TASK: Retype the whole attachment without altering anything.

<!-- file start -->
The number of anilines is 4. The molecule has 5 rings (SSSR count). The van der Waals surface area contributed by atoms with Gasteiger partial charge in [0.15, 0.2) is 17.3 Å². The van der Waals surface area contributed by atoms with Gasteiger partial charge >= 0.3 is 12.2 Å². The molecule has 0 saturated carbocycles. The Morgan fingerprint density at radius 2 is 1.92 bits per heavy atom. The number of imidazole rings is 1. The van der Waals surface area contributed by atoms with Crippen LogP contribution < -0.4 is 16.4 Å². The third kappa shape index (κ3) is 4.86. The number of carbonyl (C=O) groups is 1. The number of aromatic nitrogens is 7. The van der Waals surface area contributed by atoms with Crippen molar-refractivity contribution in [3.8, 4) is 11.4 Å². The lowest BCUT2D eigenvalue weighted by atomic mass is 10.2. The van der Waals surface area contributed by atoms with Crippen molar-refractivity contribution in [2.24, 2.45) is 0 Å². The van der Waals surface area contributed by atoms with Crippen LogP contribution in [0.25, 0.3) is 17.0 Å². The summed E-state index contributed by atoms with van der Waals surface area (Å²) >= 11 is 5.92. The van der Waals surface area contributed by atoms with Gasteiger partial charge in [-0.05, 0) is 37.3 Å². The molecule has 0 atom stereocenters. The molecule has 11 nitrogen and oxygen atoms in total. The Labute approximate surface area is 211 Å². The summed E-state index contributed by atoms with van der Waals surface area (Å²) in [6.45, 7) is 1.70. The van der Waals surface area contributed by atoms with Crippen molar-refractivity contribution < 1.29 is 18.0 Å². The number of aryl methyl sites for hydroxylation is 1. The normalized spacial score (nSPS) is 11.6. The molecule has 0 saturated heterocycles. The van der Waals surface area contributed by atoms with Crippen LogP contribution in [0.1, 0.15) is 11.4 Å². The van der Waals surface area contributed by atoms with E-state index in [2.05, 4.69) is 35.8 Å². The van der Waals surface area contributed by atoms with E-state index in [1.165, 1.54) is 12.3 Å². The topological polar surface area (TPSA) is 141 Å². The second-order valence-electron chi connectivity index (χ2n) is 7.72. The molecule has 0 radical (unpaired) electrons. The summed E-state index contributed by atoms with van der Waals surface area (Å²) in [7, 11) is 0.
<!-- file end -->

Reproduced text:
The number of anilines is 4. The molecule has 5 rings (SSSR count). The van der Waals surface area contributed by atoms with Gasteiger partial charge in [0.15, 0.2) is 17.3 Å². The van der Waals surface area contributed by atoms with Gasteiger partial charge >= 0.3 is 12.2 Å². The molecule has 0 saturated carbocycles. The Morgan fingerprint density at radius 2 is 1.92 bits per heavy atom. The number of imidazole rings is 1. The van der Waals surface area contributed by atoms with Crippen LogP contribution < -0.4 is 16.4 Å². The third kappa shape index (κ3) is 4.86. The number of carbonyl (C=O) groups is 1. The number of aromatic nitrogens is 7. The van der Waals surface area contributed by atoms with Crippen molar-refractivity contribution in [3.8, 4) is 11.4 Å². The lowest BCUT2D eigenvalue weighted by atomic mass is 10.2. The van der Waals surface area contributed by atoms with Crippen molar-refractivity contribution in [2.24, 2.45) is 0 Å². The van der Waals surface area contributed by atoms with Crippen LogP contribution in [0.25, 0.3) is 17.0 Å². The summed E-state index contributed by atoms with van der Waals surface area (Å²) >= 11 is 5.92. The van der Waals surface area contributed by atoms with Gasteiger partial charge in [-0.05, 0) is 37.3 Å². The molecule has 0 atom stereocenters. The molecule has 11 nitrogen and oxygen atoms in total. The Labute approximate surface area is 211 Å². The summed E-state index contributed by atoms with van der Waals surface area (Å²) in [6.45, 7) is 1.70. The van der Waals surface area contributed by atoms with Crippen molar-refractivity contribution < 1.29 is 18.0 Å². The number of aryl methyl sites for hydroxylation is 1. The normalized spacial score (nSPS) is 11.6. The molecule has 0 saturated heterocycles. The van der Waals surface area contributed by atoms with Crippen LogP contribution in [0.1, 0.15) is 11.4 Å². The van der Waals surface area contributed by atoms with E-state index in [2.05, 4.69) is 35.8 Å². The van der Waals surface area contributed by atoms with E-state index in [1.165, 1.54) is 12.3 Å². The topological polar surface area (TPSA) is 141 Å². The second-order valence-electron chi connectivity index (χ2n) is 7.72. The molecule has 0 radical (unpaired) electrons. The summed E-state index contributed by atoms with van der Waals surface area (Å²) in [7, 11) is 0.